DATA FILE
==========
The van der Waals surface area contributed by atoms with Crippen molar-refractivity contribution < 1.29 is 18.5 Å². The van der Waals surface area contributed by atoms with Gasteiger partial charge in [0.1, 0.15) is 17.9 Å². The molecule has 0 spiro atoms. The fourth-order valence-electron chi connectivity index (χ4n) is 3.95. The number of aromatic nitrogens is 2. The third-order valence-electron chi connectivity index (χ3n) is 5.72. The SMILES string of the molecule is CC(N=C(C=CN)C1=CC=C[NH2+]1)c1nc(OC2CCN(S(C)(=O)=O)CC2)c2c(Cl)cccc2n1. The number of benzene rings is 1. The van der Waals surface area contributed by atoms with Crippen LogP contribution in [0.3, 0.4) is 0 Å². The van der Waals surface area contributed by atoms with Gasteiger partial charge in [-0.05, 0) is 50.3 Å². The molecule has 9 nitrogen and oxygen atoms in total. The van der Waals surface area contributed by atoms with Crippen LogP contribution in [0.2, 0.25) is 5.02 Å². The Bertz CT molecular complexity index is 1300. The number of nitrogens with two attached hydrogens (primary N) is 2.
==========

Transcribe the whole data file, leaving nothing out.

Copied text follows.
The van der Waals surface area contributed by atoms with Crippen molar-refractivity contribution < 1.29 is 18.5 Å². The van der Waals surface area contributed by atoms with Gasteiger partial charge in [0.1, 0.15) is 17.9 Å². The molecule has 0 spiro atoms. The fourth-order valence-electron chi connectivity index (χ4n) is 3.95. The number of aromatic nitrogens is 2. The third-order valence-electron chi connectivity index (χ3n) is 5.72. The SMILES string of the molecule is CC(N=C(C=CN)C1=CC=C[NH2+]1)c1nc(OC2CCN(S(C)(=O)=O)CC2)c2c(Cl)cccc2n1. The number of benzene rings is 1. The van der Waals surface area contributed by atoms with Crippen LogP contribution in [0.3, 0.4) is 0 Å². The van der Waals surface area contributed by atoms with Gasteiger partial charge in [-0.05, 0) is 50.3 Å². The molecule has 9 nitrogen and oxygen atoms in total. The van der Waals surface area contributed by atoms with Crippen LogP contribution in [0.2, 0.25) is 5.02 Å². The Bertz CT molecular complexity index is 1300. The number of nitrogens with two attached hydrogens (primary N) is 2.